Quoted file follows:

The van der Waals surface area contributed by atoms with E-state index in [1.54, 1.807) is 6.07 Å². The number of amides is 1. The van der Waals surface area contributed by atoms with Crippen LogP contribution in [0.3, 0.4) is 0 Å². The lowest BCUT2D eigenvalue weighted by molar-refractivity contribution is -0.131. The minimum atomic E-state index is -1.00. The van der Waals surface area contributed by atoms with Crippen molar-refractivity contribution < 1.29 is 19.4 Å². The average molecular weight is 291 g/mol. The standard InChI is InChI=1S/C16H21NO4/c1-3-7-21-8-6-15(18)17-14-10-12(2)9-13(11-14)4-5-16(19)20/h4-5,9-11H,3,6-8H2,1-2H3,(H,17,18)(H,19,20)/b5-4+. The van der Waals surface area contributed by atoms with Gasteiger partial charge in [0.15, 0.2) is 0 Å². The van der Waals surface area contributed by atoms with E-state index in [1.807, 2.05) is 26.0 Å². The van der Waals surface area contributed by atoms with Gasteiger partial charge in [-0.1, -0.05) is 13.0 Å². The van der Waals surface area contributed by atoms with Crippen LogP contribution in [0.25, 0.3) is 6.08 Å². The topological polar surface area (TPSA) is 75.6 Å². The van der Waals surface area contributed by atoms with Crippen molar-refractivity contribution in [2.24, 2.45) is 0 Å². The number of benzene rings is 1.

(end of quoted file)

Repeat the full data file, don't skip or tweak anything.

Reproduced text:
The van der Waals surface area contributed by atoms with E-state index in [1.54, 1.807) is 6.07 Å². The number of amides is 1. The van der Waals surface area contributed by atoms with Crippen LogP contribution in [0.3, 0.4) is 0 Å². The lowest BCUT2D eigenvalue weighted by molar-refractivity contribution is -0.131. The minimum atomic E-state index is -1.00. The van der Waals surface area contributed by atoms with Crippen molar-refractivity contribution < 1.29 is 19.4 Å². The average molecular weight is 291 g/mol. The standard InChI is InChI=1S/C16H21NO4/c1-3-7-21-8-6-15(18)17-14-10-12(2)9-13(11-14)4-5-16(19)20/h4-5,9-11H,3,6-8H2,1-2H3,(H,17,18)(H,19,20)/b5-4+. The van der Waals surface area contributed by atoms with Gasteiger partial charge in [0.15, 0.2) is 0 Å². The van der Waals surface area contributed by atoms with E-state index in [1.807, 2.05) is 26.0 Å². The van der Waals surface area contributed by atoms with Gasteiger partial charge in [-0.1, -0.05) is 13.0 Å². The van der Waals surface area contributed by atoms with Crippen LogP contribution in [0.25, 0.3) is 6.08 Å². The topological polar surface area (TPSA) is 75.6 Å². The van der Waals surface area contributed by atoms with Crippen molar-refractivity contribution in [2.24, 2.45) is 0 Å². The number of benzene rings is 1.